After a decent rookie season, Patrick Mullins is now with New York City FC. Mullins provided a spark in attack for the Revolution early in the season before Charlie Davies took over the starting role. Even off the bench, however, Mullins was a benefit. He provided the assist on Chris Tierney’s goal that forced extra time in the MLS Cup Final.
New England finally found Mullins’ replacement on Jan. 29, when Agudelo re-signed with the club. After his acquisition from Chivas USA in midseason, Agudelo was a spark for the Revolution en route to the playoffs in 2013. Back for a second stint, Heaps said it is like Agudelo never left.
In many ways, even after an unsuccessful run in Europe, Heaps thinks Agudelo may be better than when he left.
“He’s just as strong as he was, if not stronger,” Heaps said. “He holds the ball up really well. And he’s making really good runs. I think that’s another area of his maturity. Getting him in…has really been excellent. I think the group is excited to have him and I think he’s excited to push himself to that next level.”
Agudelo’s return does not mean the end of Charlie Davies in New England. The Revolution were successful in their 4-2-3-1 with Davies up top in their run to the final last season. With Agudelo, however, there could be a change up top.
The Revolution are multiple players deep at nearly every position, which gives them an advantage over many MLS clubs. That is a good problem to have, and it is one Heaps embraces.
“I think we’re further along than just having 11 players are going to play,” Heaps said. “We look at our team now, and I like the advantage we can gain on a premium basis. What strikers might be best against a certain defense? What player might be better in a certain environment or a certain matchup?
“I think there’s going to be some fluidity, in terms of how we approach teams. But at the same time it’s going to be based on where we think we can gain an advantage and where we think we’re at our best.”
Depth will also be important in the midfield, where the Revolution are running the risk of beginning the season without Jermaine Jones and Lee Nguyen. Jones and Nguyen were the driving force behind the Revolution’s run to the final in 2014, and Nguyen was rewarded with 21.43 percent of the MVP vote.
Nguyen’s absence could be softened by the return of Diego Fagundez, who has begun training with the Revolution after a stint with the Uruguay U-20 team. Heaps has been experimenting with Fagundez as a central attacking midfielder, where he trained with Uruguay. It is a position Fagundez appears to be comfortable in. The 20-year-old starlet likes to cut in to the middle when playing on the wing, so the move inside should come naturally to him.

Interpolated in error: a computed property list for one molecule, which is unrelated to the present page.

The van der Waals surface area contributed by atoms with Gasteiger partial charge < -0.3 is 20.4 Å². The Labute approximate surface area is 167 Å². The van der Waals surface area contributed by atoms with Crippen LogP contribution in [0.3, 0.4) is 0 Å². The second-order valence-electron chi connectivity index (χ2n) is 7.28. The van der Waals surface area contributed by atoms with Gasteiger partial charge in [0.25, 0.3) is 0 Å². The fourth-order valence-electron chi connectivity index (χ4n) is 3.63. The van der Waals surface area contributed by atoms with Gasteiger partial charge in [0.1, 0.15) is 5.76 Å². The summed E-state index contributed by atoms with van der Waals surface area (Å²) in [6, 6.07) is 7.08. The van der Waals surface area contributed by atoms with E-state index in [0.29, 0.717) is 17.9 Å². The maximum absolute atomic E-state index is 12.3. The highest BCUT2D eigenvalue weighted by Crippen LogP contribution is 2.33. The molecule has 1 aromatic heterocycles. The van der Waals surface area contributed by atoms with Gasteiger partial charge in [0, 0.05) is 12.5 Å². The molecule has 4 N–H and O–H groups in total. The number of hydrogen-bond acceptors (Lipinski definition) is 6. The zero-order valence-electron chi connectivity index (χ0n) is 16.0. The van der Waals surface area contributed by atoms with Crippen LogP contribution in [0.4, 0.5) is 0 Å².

“At those positions – kind of that center role or even on that left wing – there’s a lot of freedom,” Heaps said. “And I think when Diego has freedom and he’s playing with someone he can play off of – and the players around him can play off of him – he’s really good at any of those positions.”
All things considered, the only difference between the 2014 and 2015 Revolution squads is that this year’s squad has more experience playing with each other. The Revolution were not far away in 2014. They are even closer now.
The target will be on New England in the East, but Jay Heaps and the Revolution have the pieces to weather any attack. This is a team that has the tools to win its first MLS Cup. A run at the Supporters’ Shield is not out of the mix either.
It all comes back to depth, a seasoned coach and a core that has returned with one objective.
“We’re much further along from how we want to play…of how we want to attack teams, how we want to defend teams,” Heaps said. “I think the players that have been around for a couple years really get that. And I think the learning curve for the new players is quicker because they see every day from the players around them that the expectations are higher.”
PROJECTED STARTING LINEUP